We exercise democracy, something that is absent on the Government side of the House. That is why last week we did not submit any amendments. On Friday when I was informed this business would be taken on Tuesday I was mindful of the fact that Deputies would not be in Dublin on Tuesday and I could not consult with them.

(Cavan): The Deputy was informed on the 11th of this month.

I could not consult with my colleagues and what is in this does not represent just my view. It is the totality and the aggregate of our view. That is what legislation should be all about. It should not be about the presentation here of something by a Minister and his total unpreparedness to alter it in the light of recommendations from Dáil Éireann. What is our purpose here if the Minister adopts an attitude of not an inch?

The merits of the amendment have been referred to and the justification for the amendment has been demonstrated by speakers on this side of the House. The Minister made absolutely no case against the amendment. He asked us to rely on his never-ending optimism and to take it from him that what we wanted to make mandatory would happen without its being recorded in legislation. We cannot yield on that because we want a period before any Estimate debate takes place here and we would be hoping that, if there were questions to be asked, they could be asked during that debate. We would be hoping that the material in the report would form the basis for discussion. Therein lies the relevance and the importance of our amendment.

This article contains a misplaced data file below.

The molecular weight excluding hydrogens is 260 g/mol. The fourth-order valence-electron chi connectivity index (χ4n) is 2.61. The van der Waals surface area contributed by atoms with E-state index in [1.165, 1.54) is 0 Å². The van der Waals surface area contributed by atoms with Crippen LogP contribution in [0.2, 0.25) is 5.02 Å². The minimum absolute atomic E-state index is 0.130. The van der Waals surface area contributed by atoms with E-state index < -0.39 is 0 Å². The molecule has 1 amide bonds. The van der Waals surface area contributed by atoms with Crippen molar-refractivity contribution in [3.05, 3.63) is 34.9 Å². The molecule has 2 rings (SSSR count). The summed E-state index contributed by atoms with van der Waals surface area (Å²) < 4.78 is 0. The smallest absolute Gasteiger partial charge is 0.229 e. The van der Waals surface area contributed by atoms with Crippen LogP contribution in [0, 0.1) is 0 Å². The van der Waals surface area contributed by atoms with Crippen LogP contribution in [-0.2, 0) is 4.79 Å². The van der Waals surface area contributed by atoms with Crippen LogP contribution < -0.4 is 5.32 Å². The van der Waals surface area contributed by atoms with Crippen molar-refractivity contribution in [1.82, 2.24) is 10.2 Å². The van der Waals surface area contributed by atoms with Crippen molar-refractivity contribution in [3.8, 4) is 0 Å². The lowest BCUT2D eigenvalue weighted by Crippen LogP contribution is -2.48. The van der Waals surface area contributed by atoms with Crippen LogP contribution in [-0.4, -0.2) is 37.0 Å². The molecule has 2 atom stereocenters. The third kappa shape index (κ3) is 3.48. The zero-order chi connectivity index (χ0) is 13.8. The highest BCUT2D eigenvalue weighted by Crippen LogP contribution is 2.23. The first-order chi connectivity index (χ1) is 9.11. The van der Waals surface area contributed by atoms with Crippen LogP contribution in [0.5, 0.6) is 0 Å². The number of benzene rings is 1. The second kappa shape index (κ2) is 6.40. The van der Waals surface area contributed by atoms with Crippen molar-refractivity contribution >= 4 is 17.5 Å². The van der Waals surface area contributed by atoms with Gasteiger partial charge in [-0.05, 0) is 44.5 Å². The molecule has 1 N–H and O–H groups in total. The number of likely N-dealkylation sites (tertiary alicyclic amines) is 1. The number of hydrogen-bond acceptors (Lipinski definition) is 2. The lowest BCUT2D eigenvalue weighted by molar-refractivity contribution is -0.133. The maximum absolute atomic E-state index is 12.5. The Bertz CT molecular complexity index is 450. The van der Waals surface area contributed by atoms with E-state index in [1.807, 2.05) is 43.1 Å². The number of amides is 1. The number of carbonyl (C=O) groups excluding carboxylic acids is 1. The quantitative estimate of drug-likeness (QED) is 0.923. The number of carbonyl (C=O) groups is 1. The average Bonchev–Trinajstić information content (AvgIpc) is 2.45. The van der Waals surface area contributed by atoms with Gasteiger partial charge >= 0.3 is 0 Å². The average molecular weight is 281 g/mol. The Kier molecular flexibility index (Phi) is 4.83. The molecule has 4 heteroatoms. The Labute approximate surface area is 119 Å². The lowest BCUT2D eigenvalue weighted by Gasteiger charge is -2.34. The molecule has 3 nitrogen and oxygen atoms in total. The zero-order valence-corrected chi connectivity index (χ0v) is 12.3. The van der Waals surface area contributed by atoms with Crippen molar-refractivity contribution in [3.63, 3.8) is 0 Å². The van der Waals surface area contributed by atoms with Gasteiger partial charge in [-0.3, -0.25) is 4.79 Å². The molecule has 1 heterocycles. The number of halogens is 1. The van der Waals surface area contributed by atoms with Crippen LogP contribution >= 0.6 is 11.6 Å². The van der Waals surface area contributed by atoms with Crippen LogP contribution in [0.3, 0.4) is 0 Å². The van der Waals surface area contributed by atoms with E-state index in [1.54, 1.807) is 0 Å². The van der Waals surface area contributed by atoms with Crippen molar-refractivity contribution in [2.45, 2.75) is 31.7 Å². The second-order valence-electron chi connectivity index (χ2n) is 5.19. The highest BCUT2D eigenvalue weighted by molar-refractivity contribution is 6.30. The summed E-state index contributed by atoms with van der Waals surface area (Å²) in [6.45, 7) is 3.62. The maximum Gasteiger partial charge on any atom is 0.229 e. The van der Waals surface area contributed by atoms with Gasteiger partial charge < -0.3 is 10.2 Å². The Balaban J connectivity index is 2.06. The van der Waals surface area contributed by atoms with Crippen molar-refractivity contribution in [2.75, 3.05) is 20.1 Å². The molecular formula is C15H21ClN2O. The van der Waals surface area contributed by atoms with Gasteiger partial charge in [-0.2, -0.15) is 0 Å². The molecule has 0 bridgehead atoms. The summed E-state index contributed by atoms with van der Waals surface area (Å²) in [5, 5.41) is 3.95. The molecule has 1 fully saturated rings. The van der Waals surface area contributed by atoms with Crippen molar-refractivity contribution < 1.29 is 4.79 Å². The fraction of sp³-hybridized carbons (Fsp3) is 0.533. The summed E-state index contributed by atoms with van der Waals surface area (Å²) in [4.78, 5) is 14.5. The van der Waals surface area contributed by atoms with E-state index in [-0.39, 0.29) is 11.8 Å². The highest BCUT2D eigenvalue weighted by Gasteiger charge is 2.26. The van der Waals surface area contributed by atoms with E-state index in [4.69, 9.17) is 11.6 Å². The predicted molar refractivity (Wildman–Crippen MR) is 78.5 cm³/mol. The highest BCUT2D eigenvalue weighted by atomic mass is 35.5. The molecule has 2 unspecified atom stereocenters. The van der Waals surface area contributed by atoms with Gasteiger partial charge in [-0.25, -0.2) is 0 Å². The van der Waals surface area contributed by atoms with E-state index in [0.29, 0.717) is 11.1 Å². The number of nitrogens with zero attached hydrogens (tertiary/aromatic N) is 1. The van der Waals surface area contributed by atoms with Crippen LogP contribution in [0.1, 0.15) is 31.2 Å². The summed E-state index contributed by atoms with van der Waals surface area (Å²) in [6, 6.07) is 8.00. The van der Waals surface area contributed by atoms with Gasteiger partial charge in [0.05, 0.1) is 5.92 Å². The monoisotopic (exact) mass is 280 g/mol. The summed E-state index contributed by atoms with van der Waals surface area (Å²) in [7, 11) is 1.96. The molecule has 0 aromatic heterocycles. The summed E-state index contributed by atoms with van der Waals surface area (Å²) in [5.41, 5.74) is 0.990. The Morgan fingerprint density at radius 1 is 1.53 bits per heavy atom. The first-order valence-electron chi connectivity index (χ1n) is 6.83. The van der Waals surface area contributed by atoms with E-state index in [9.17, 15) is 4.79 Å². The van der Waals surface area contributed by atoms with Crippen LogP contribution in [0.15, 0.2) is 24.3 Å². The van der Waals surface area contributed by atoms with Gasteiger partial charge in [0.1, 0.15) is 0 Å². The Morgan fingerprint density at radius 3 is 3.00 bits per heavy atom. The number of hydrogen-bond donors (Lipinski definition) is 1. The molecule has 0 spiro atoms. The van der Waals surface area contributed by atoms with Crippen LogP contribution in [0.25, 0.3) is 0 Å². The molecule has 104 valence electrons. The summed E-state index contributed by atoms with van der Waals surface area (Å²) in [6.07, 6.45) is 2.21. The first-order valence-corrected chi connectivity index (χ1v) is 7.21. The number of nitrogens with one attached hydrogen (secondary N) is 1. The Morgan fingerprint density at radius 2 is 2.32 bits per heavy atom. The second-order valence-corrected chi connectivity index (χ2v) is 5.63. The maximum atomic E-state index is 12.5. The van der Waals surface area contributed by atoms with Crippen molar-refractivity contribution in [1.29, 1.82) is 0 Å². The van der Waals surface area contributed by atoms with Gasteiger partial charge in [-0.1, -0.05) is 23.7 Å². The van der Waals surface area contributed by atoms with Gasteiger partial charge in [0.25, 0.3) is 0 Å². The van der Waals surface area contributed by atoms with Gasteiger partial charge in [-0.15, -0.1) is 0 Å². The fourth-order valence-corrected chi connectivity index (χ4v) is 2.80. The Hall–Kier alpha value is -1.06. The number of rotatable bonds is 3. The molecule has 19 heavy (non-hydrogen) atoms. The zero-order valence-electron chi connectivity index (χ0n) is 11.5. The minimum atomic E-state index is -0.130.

In Committee Stage meetings many references were made to the importance of education and to the fascination wildlife has for children and how, in the interests of conservation, we should cater for and capitalise on that, even indeed exploit it. Deputy Haughey referred to this. Deputy Kitt referred to it on practically every occasion on which he spoke. It would appear that in the matter of satisfying that hunger and in the matter of what the report might do in that regard the Minister is quite happy that he need do no more than furnish the report under the same cover as the report he will furnish on forestry. Everyone accepts that there is an affinity between forestry and wildlife.

I am sure the Minister will accept that the urgency of the legislation is because of the many new provisions in it, because it is a great step forward and because we have not had any legislation on this matter since 1930. He regards it as a vibrant, scintillating, fascinating piece of legislation and he will leave the scene as the Minister who piloted the legislation through the House. However, at the same time, he is asking us to accept that a belated, dull, mundane, prosaic statistical report, issued some years after it is relevant, is in accordance with the legislation we are discussing. I am afraid we cannot accept that equation. It only tends to convince us that he is concerned for the expeditious passage of the Bill rather than for its perfection. He wants to show a clean pair of heels to the House rather than leaving behind legislation that will stand well and that will serve its purpose.